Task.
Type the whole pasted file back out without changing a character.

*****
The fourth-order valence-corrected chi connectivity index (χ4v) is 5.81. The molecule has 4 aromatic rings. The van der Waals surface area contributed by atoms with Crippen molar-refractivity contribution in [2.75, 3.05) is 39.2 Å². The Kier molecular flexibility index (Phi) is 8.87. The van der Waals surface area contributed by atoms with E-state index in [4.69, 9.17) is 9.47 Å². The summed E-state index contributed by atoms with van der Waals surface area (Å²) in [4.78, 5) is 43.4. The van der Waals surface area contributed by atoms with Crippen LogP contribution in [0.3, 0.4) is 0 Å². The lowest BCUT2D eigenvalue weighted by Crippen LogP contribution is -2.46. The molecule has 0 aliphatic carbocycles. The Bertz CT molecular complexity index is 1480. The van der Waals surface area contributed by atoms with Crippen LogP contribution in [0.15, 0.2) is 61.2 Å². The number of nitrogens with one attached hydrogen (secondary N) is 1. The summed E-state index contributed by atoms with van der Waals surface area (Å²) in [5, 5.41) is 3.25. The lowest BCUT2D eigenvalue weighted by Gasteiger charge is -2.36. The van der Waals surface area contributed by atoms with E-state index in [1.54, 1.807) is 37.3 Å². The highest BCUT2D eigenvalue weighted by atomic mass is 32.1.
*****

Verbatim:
The fourth-order valence-corrected chi connectivity index (χ4v) is 5.81. The molecule has 4 aromatic rings. The van der Waals surface area contributed by atoms with Crippen molar-refractivity contribution in [2.75, 3.05) is 39.2 Å². The Kier molecular flexibility index (Phi) is 8.87. The van der Waals surface area contributed by atoms with E-state index in [4.69, 9.17) is 9.47 Å². The summed E-state index contributed by atoms with van der Waals surface area (Å²) in [4.78, 5) is 43.4. The van der Waals surface area contributed by atoms with Crippen LogP contribution in [0.3, 0.4) is 0 Å². The lowest BCUT2D eigenvalue weighted by Crippen LogP contribution is -2.46. The molecule has 0 aliphatic carbocycles. The Bertz CT molecular complexity index is 1480. The van der Waals surface area contributed by atoms with Crippen LogP contribution in [0.15, 0.2) is 61.2 Å². The number of nitrogens with one attached hydrogen (secondary N) is 1. The summed E-state index contributed by atoms with van der Waals surface area (Å²) in [5, 5.41) is 3.25. The lowest BCUT2D eigenvalue weighted by Gasteiger charge is -2.36. The van der Waals surface area contributed by atoms with E-state index in [1.54, 1.807) is 37.3 Å². The highest BCUT2D eigenvalue weighted by atomic mass is 32.1.